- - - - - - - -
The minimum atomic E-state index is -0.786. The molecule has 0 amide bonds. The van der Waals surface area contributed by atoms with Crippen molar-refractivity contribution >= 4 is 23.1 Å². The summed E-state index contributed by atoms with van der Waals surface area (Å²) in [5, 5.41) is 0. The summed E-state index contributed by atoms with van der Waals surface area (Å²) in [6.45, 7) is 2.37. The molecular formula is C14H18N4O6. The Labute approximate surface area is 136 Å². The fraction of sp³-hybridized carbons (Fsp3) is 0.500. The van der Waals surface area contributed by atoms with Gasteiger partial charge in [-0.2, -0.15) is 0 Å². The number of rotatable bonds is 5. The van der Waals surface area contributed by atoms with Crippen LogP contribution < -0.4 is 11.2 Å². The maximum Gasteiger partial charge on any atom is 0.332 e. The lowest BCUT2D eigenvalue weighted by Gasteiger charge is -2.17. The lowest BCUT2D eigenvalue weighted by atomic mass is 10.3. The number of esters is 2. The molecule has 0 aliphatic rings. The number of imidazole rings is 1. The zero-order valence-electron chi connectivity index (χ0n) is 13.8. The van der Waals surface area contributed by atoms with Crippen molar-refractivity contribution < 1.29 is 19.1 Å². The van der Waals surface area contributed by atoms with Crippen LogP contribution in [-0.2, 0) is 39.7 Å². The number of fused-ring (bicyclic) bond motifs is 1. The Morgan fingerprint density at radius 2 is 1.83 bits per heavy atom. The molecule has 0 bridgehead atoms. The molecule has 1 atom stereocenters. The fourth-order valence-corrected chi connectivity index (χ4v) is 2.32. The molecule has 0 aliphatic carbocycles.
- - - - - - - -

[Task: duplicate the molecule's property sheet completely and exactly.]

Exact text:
The minimum atomic E-state index is -0.786. The molecule has 0 amide bonds. The van der Waals surface area contributed by atoms with Crippen molar-refractivity contribution >= 4 is 23.1 Å². The summed E-state index contributed by atoms with van der Waals surface area (Å²) in [5, 5.41) is 0. The summed E-state index contributed by atoms with van der Waals surface area (Å²) in [6.45, 7) is 2.37. The molecular formula is C14H18N4O6. The Labute approximate surface area is 136 Å². The fraction of sp³-hybridized carbons (Fsp3) is 0.500. The van der Waals surface area contributed by atoms with Gasteiger partial charge in [-0.2, -0.15) is 0 Å². The number of rotatable bonds is 5. The van der Waals surface area contributed by atoms with Crippen LogP contribution < -0.4 is 11.2 Å². The maximum Gasteiger partial charge on any atom is 0.332 e. The lowest BCUT2D eigenvalue weighted by Gasteiger charge is -2.17. The lowest BCUT2D eigenvalue weighted by atomic mass is 10.3. The number of esters is 2. The molecule has 0 aliphatic rings. The number of imidazole rings is 1. The zero-order valence-electron chi connectivity index (χ0n) is 13.8. The van der Waals surface area contributed by atoms with Crippen molar-refractivity contribution < 1.29 is 19.1 Å². The van der Waals surface area contributed by atoms with Crippen LogP contribution in [-0.2, 0) is 39.7 Å². The number of fused-ring (bicyclic) bond motifs is 1. The Morgan fingerprint density at radius 2 is 1.83 bits per heavy atom. The molecule has 0 bridgehead atoms. The molecule has 1 atom stereocenters. The fourth-order valence-corrected chi connectivity index (χ4v) is 2.32. The molecule has 0 aliphatic carbocycles.